4. Rainbow Eucalyptus, Hawaii

Colorful tree bark.

No, your eyes aren’t playing tricks on you—these trees ARE rainbow! [Image: http://www.lovethesepics.com/2013/01/living-rainbow-rainbow-eucalyptus-most-beautiful-tree-bark-on-earth-36-pics/]

Streaked in color and looking almost like part of an art project, the Rainbow Eucalyptus trees are a gorgeous, tropical sight. They naturally occur in the Northern Hemisphere and can be found in tree plantations around the world as well.

5. Windswept Trees, New Zealand

Trees bent to the side because of drastic winds.

The only other living creatures you’ll see by these trees are probably sheep! [Image: http://www.placestoseeinyourlifetime.com/windswept-trees-in-the-brute-slope-point-new-zealand-5300/]

Some pretty intense, Antarctic winds relentlessly hit Slope Point in New Zealand, leading to its breathtaking Windswept Trees. Aside from these drastically bent trees, the only other living creatures in its proximity are herding sheep.

Don’t just take it from us, though—discover some of these majestic beauties on your own! Download our Pocket Ranger® State Parks Apps and National Park Passport Guide App to find some rare and remarkable trees near you.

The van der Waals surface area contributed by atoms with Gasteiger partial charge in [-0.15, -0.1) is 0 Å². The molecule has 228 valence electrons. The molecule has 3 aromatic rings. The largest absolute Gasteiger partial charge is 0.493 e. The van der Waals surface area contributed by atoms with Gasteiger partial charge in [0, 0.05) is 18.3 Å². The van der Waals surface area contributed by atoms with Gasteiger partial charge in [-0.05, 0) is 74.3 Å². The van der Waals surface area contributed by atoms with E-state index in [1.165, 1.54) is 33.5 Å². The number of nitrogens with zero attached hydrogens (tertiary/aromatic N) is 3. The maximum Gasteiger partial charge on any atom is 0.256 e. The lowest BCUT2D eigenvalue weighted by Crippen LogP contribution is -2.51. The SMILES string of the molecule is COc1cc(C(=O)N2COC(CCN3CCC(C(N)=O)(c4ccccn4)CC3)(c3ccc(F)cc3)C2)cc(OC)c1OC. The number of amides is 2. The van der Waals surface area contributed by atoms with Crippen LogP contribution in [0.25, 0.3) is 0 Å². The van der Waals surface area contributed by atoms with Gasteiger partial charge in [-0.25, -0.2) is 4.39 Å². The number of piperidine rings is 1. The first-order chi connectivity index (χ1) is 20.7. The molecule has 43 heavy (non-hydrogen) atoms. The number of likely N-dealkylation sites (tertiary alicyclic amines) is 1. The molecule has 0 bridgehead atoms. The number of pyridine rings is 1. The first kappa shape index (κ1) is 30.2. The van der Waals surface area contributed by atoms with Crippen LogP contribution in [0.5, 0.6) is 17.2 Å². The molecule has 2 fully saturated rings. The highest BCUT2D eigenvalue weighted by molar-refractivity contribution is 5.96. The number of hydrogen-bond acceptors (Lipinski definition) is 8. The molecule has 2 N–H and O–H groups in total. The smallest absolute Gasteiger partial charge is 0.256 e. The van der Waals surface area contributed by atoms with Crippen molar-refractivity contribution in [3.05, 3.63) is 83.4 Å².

Five Interesting Trees from Around the World

The world is filled with a plethora of awe-inspiring, wondrous trees. Whether they’re staggeringly tall, far older than most living humans, or made a wave in Hollywood, each has a unique story behind them. As we come to the end of spring, we want to pay homage to some of the most interesting trees in the world.

1. Old Wisteria, Japan

A huge Wisteria tree in Japan.

Tour underneath the magical canopy of Old Wisteria. [Image: http://iwastesomuchtime.com/]

This miraculous 144-year-old Wisteria tree can be found in the Ashikaga Flower Park in Japan, a space that it totally transforms and takes over. Although not the largest Wisteria, it spans about half an acre and is a sight to behold. Its vines (not branches) are held up by steel rods to make it easy for tree lovers to walk underneath its alluring canopy.

2. Rhododendron Tree, Canada

A gigantic Rhododendron shrub.

This Rhododendron has moved from shrub to tree territory. [Image: http://lowboredom.com/]

Normally only seen in bush form, this 125-year-old Rhododendron has grown into an expansive tree in front of a house in Canada. Now that’s a healthy looking shrub!